Display Settings:

Format

Send to:

Choose Destination
See comment in PubMed Commons below
Biochim Biophys Acta. 2006 May-Jun;1757(5-6):553-61. Epub 2006 Apr 17.

Generation of superoxide by the mitochondrial Complex I.

Author information

  • 1Department of Biochemistry, School of Biology, Moscow State University, Moscow 119992, Russian Federation.

Abstract

Superoxide production by inside-out coupled bovine heart submitochondrial particles, respiring with succinate or NADH, was measured. The succinate-supported production was inhibited by rotenone and uncouplers, showing that most part of superoxide produced during succinate oxidation is originated from univalent oxygen reduction by Complex I. The rate of the superoxide (O2*-)) production during respiration at a high concentration of NADH (1 mM) was significantly lower than that with succinate. Moreover, the succinate-supported O2*- production was significantly decreased in the presence of 1 mM NADH. The titration curves, i.e., initial rates of superoxide production versus NADH concentration, were bell-shaped with the maximal rate (at 50 microM NADH) approaching that seen with succinate. Both NAD+ and acetyl-NAD+ inhibited the succinate-supported reaction with apparent Ki's close to their Km's in the Complex I-catalyzed succinate-dependent energy-linked NAD+ reduction (reverse electron transfer) and NADH:acetyl-NAD+ transhydrogenase reaction, respectively. We conclude that: (i) under the artificial experimental conditions the major part of superoxide produced by the respiratory chain is formed by some redox component of Complex I (most likely FMN in its reduced or free radical form); (ii) two different binding sites for NADH (F-site) and NAD+ (R-site) in Complex I provide accessibility of the substrates-nucleotides to the enzyme red-ox component(s); F-site operates as an entry for NADH oxidation, whereas R-site operates in the reverse electron transfer and univalent oxygen reduction; (iii) it is unlikely that under the physiological conditions (high concentrations of NADH and NAD+) Complex I is responsible for the mitochondrial superoxide generation. We propose that the specific NAD(P)H:oxygen superoxide (hydrogen peroxide) producing oxidoreductase(s) poised in equilibrium with NAD(P)H/NAD(P)+ couple should exist in the mitochondrial matrix, if mitochondria are, indeed, participate in ROS-controlled processes under physiologically relevant conditions.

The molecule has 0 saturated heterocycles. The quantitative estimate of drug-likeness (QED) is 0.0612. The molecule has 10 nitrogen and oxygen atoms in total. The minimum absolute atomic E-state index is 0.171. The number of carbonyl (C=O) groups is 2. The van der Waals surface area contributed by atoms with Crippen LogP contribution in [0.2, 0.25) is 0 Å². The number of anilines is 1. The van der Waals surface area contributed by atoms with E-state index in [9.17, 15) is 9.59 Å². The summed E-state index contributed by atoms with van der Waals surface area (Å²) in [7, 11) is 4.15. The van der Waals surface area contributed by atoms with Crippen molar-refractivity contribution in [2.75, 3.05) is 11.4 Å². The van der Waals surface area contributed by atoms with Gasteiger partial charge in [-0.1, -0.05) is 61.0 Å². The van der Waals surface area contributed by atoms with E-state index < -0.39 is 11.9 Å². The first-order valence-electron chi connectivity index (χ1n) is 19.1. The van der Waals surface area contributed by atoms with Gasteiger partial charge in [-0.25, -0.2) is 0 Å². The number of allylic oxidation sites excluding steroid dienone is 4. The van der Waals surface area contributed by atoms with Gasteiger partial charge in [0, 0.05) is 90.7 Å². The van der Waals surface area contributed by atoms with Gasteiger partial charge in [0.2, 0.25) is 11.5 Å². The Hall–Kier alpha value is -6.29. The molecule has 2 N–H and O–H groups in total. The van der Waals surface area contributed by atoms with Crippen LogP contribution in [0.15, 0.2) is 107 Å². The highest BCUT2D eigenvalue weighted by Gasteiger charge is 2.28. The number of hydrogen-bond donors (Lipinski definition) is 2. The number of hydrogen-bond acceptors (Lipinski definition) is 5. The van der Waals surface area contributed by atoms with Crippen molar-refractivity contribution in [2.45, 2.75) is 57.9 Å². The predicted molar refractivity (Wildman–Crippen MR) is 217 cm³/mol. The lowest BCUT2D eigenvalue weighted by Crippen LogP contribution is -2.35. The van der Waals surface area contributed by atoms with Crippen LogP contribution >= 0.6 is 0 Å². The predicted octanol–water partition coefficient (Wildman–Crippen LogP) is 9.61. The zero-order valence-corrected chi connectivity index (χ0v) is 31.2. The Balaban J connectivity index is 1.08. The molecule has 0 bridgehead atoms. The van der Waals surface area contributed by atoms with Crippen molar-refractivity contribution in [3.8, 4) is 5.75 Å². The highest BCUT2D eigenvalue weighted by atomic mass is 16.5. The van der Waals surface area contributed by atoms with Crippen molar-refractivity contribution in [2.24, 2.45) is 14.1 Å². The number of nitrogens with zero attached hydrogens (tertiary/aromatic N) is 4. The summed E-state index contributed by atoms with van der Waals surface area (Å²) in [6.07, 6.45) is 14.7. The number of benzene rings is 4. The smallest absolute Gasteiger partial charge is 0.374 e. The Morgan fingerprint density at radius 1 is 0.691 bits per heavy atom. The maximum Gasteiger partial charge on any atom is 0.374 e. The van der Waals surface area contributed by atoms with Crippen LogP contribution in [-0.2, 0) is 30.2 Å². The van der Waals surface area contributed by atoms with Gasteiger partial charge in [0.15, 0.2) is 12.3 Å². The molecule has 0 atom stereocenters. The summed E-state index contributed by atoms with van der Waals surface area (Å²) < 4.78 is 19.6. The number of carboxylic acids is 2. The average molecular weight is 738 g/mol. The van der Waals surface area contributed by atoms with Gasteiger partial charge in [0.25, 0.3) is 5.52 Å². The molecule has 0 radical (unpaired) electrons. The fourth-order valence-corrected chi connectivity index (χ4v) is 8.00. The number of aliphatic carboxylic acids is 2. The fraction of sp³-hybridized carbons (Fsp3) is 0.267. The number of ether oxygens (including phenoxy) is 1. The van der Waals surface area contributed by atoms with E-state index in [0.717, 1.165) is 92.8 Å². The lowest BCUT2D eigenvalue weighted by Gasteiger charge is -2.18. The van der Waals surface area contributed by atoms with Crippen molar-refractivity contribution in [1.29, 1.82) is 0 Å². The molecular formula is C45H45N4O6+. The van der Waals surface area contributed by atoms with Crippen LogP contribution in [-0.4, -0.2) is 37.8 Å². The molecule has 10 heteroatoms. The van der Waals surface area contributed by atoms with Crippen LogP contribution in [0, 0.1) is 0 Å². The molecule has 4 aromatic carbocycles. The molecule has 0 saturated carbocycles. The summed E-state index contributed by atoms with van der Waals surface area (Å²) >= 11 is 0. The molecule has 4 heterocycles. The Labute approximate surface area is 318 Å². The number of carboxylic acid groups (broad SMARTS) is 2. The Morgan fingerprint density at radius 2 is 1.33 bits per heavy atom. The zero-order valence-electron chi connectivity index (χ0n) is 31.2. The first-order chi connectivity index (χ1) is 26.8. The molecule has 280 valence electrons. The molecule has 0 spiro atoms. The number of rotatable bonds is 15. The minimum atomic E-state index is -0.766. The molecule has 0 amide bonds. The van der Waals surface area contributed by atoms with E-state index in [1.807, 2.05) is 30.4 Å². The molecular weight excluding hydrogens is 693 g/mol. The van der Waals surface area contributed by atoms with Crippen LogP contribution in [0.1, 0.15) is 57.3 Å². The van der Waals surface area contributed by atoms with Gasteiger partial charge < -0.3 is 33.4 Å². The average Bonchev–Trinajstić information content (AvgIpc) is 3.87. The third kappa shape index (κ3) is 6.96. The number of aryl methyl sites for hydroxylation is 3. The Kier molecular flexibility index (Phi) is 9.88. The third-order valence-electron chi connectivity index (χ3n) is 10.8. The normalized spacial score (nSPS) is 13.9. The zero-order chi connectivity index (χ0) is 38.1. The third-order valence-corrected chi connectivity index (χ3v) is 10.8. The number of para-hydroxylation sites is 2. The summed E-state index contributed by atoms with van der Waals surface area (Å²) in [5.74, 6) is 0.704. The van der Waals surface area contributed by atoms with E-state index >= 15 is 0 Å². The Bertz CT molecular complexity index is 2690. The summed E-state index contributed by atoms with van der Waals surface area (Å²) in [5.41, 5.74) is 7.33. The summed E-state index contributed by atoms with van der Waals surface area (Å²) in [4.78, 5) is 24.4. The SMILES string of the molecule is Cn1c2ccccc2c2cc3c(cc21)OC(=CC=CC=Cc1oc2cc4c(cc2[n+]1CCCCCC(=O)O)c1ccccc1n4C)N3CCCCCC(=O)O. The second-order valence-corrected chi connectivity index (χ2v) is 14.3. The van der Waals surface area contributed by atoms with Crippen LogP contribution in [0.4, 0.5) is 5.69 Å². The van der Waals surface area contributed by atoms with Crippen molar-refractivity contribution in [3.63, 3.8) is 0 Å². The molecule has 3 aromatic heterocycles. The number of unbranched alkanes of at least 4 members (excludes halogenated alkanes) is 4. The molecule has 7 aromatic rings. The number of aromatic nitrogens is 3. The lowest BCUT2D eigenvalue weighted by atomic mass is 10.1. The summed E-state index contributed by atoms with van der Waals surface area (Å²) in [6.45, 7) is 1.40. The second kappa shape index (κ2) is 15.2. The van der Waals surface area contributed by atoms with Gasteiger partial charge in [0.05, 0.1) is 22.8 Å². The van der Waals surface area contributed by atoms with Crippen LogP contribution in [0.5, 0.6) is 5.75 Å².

PMID:
16678117
[PubMed - indexed for MEDLINE]
Free full text
PubMed Commons home

PubMed Commons

0 comments
How to join PubMed Commons

    Supplemental Content

    Full text links

    Icon for Elsevier Science
    Loading ...
    Write to the Help Desk